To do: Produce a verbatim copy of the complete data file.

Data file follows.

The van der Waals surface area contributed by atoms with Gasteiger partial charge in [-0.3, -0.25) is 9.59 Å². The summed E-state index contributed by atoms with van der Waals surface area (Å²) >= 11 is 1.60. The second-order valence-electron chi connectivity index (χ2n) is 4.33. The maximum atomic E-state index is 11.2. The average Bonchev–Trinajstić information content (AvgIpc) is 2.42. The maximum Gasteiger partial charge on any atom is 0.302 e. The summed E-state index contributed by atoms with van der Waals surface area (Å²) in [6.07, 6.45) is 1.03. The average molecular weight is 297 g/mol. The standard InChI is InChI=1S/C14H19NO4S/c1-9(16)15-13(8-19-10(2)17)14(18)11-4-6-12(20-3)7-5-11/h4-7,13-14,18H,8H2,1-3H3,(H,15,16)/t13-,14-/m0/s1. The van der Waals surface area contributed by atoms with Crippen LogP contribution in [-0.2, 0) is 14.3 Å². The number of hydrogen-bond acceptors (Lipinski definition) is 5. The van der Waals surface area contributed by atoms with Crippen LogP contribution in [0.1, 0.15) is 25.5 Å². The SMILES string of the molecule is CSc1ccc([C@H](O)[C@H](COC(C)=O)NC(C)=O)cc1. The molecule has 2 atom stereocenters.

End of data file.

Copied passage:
The van der Waals surface area contributed by atoms with Gasteiger partial charge in [-0.3, -0.25) is 9.59 Å². The summed E-state index contributed by atoms with van der Waals surface area (Å²) >= 11 is 1.60. The second-order valence-electron chi connectivity index (χ2n) is 4.33. The maximum atomic E-state index is 11.2. The average Bonchev–Trinajstić information content (AvgIpc) is 2.42. The maximum Gasteiger partial charge on any atom is 0.302 e. The summed E-state index contributed by atoms with van der Waals surface area (Å²) in [6.07, 6.45) is 1.03. The average molecular weight is 297 g/mol. The standard InChI is InChI=1S/C14H19NO4S/c1-9(16)15-13(8-19-10(2)17)14(18)11-4-6-12(20-3)7-5-11/h4-7,13-14,18H,8H2,1-3H3,(H,15,16)/t13-,14-/m0/s1. The van der Waals surface area contributed by atoms with Crippen LogP contribution in [-0.2, 0) is 14.3 Å². The number of hydrogen-bond acceptors (Lipinski definition) is 5. The van der Waals surface area contributed by atoms with Crippen LogP contribution in [0.1, 0.15) is 25.5 Å². The SMILES string of the molecule is CSc1ccc([C@H](O)[C@H](COC(C)=O)NC(C)=O)cc1. The molecule has 2 atom stereocenters.